Yersinia pestis is the causative agent of Plague. Aerosolized Y. pestis is feared as a most dangerous bioweapon. There is currently no vaccine protecting humans against pneumonic Plague, the most contagious and lethal form of Plague. The long-term goal of this project is to develop a new, cost-effective vaccine capable of inducing mucosal and systemic immunity for extended protection against Plague. The studied major prototype vaccines against Y. pestis are based on only two subunit antigens, one not required for virulence. Such vaccines might not protect a sufficiently broad population of individuals with different genetic backgrounds. They also run the risk of becoming ineffective against naturally selected or engineered mutants of Y. pestis. The recently deciphered Y. pestis genome will be used to study additional immunogenic protein targets, preferably involved in some aspects of Y. pestis pathogenesis. The fimbrial proteins found in most if not all Enterobacteriaceae, including Y. pestis, are bestowed with such properties. Fimbriae are polymeric proteins assembled as hair-like organelles on bacterial surfaces. In addition to being among the best studied and most effective bacterial immunogens, many fimbriae are directly involved in mediating bacterial binding to host mucosal surfaces. Fimbriae induce typically high titers of both anti-bacterial and antiadhesive antibodies. They can be isolated in large amounts by simple methods, making them cost-effective vaccines.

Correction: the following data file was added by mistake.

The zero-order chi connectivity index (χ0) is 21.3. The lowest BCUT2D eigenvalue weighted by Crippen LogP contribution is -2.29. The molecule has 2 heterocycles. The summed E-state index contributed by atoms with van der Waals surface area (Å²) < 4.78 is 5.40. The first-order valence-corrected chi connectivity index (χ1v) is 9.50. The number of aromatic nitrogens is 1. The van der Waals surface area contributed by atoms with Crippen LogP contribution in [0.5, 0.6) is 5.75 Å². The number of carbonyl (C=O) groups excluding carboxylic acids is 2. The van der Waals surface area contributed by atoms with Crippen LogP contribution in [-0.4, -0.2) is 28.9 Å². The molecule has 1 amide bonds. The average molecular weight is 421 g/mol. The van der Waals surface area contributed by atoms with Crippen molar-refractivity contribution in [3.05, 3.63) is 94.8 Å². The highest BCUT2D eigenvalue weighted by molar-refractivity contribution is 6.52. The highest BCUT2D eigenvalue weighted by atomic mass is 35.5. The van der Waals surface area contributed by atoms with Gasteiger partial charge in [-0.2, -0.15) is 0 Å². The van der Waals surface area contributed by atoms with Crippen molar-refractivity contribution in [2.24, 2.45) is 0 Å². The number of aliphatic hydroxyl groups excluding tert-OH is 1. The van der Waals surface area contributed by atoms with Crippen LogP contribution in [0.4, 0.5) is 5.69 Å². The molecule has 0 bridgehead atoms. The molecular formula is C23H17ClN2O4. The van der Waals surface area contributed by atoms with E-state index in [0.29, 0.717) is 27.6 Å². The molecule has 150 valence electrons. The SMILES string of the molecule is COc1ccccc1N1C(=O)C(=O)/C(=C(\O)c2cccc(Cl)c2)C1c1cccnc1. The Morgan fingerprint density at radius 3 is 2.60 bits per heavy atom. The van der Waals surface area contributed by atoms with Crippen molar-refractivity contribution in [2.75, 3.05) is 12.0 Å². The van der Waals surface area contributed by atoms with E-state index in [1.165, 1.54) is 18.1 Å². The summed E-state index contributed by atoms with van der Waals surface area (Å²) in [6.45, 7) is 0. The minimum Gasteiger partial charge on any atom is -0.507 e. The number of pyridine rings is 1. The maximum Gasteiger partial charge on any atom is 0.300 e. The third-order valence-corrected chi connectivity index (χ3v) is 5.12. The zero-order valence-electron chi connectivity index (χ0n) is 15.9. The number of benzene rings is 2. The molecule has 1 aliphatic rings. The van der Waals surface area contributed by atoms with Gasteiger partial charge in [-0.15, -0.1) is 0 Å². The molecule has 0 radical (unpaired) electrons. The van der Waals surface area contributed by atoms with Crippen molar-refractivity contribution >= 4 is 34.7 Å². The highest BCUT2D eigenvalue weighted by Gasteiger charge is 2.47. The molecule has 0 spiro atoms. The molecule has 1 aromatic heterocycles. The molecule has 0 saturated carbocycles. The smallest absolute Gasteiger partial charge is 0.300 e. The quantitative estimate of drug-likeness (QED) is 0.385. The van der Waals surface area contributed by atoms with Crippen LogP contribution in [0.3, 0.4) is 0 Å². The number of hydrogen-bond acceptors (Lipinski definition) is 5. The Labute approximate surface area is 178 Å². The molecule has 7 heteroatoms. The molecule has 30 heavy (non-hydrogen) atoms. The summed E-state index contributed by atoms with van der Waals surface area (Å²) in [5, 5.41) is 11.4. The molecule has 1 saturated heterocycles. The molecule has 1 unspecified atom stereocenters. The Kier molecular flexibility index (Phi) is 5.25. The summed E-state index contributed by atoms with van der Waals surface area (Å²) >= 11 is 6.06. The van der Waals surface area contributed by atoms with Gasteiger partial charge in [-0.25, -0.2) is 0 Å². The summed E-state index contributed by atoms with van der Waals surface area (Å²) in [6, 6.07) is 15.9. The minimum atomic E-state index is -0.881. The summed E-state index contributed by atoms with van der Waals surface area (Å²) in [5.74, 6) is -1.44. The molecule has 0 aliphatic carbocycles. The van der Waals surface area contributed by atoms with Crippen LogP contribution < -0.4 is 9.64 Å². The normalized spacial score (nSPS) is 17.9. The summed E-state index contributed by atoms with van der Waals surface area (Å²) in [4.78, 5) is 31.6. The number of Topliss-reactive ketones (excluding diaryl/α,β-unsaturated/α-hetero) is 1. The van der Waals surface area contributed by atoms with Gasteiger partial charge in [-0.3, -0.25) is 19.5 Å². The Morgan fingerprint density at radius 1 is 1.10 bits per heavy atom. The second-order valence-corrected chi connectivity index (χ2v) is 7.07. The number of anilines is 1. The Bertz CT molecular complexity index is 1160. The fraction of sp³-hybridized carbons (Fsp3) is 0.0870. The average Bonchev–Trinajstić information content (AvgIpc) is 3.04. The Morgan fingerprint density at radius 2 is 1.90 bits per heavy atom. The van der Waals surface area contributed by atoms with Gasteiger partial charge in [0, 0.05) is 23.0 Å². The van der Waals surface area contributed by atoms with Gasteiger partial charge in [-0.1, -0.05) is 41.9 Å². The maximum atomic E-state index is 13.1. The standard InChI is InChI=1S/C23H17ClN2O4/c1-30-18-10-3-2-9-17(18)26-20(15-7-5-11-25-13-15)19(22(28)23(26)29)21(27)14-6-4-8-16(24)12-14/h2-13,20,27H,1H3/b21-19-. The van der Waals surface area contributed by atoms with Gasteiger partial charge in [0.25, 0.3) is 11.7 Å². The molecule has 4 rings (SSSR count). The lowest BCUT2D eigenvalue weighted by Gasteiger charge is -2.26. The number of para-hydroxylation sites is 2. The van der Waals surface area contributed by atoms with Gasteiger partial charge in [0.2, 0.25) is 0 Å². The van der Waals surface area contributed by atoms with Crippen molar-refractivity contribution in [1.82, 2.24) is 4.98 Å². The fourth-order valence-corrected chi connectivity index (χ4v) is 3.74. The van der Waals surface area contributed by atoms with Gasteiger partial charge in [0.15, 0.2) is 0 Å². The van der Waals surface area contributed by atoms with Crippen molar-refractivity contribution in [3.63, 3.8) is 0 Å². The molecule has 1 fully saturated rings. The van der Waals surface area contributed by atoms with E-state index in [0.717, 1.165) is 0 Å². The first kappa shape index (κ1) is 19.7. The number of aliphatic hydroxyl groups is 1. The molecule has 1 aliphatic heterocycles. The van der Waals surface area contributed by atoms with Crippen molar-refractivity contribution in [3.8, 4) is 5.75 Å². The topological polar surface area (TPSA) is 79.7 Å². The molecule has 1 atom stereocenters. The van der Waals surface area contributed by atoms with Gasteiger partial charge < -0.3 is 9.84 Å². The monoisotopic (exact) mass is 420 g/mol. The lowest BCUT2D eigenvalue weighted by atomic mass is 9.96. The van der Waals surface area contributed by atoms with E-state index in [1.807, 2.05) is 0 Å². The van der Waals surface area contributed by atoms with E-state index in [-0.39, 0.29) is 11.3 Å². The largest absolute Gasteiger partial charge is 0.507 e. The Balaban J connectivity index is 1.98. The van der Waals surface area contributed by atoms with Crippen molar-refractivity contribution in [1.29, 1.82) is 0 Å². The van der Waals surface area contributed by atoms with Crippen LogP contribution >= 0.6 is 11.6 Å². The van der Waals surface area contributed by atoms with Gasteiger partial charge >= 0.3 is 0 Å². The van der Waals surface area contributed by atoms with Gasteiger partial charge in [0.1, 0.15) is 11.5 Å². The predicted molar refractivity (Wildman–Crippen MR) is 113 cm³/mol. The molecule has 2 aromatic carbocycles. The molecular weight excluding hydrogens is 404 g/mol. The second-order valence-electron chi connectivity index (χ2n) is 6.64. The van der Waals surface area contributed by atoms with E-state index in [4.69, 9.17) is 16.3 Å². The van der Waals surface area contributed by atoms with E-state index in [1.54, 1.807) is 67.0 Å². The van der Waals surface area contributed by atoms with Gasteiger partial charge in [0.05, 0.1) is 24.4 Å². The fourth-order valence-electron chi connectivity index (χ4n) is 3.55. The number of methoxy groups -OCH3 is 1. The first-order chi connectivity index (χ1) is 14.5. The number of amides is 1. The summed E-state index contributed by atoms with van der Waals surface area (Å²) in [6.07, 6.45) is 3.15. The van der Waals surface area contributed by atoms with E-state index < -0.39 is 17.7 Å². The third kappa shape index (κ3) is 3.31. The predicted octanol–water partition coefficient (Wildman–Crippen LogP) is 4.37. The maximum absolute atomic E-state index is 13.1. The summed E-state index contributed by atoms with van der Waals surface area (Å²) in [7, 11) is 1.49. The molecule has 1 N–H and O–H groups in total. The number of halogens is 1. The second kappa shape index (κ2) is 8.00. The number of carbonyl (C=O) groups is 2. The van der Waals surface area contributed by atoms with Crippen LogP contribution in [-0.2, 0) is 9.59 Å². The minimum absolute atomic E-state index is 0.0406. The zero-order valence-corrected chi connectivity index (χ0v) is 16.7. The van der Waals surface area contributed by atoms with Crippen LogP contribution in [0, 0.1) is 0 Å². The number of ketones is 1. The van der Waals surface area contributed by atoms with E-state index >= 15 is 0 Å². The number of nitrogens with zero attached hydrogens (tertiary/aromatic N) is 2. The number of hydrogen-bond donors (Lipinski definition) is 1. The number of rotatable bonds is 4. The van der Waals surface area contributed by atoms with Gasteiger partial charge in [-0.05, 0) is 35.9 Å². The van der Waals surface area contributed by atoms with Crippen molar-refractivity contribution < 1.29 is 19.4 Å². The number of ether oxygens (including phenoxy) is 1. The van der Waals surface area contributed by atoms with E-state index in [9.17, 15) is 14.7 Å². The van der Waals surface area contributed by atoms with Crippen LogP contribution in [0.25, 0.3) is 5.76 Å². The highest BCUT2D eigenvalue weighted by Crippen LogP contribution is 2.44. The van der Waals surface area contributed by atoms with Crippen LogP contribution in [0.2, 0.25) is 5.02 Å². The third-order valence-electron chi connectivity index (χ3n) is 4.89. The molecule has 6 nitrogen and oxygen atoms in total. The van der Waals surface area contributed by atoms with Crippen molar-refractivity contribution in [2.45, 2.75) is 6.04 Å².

The first aim of this project is to clone each of the identified fimbrial gene clusters and to express the fimbriae on the surface of E. coli. Second, we will determine whether any of these fimbriae mediate E. coil binding to relevant epithelial cells or cells of the innate immune system. Third, in vivo expression of fimbriae will be determined by screening for antibodies in challenged mice. The importance of the fimbriae in pathogenesis will be studied with mutants. Fourth, mice will be immunized parenterally with fimbriae, and either orally or intra-nasally with an attenuated Salmonella vaccine strain expressing Y. pestis fimbriae. Systemic and mucosal humoral immune responses and the elicitation of anti-adhesive antibodies will be investigated. Challenge experiments will be undertaken to study immuno-protection by these vaccines. ? ? ?
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|Galvan, Estela M; Chen, Huaiqing; Schifferli, Dieter M (2007) The Psa fimbriae of Yersinia pestis interact with phosphatidylcholine on alveolar epithelial cells and pulmonary surfactant. Infect Immun 75:1272-9|
|Liu, Fengzhi; Chen, Huaiqing; Galvan, Estela M et al. (2006) Effects of Psa and F1 on the adhesive and invasive interactions of Yersinia pestis with human respiratory tract epithelial cells. Infect Immun 74:5636-44|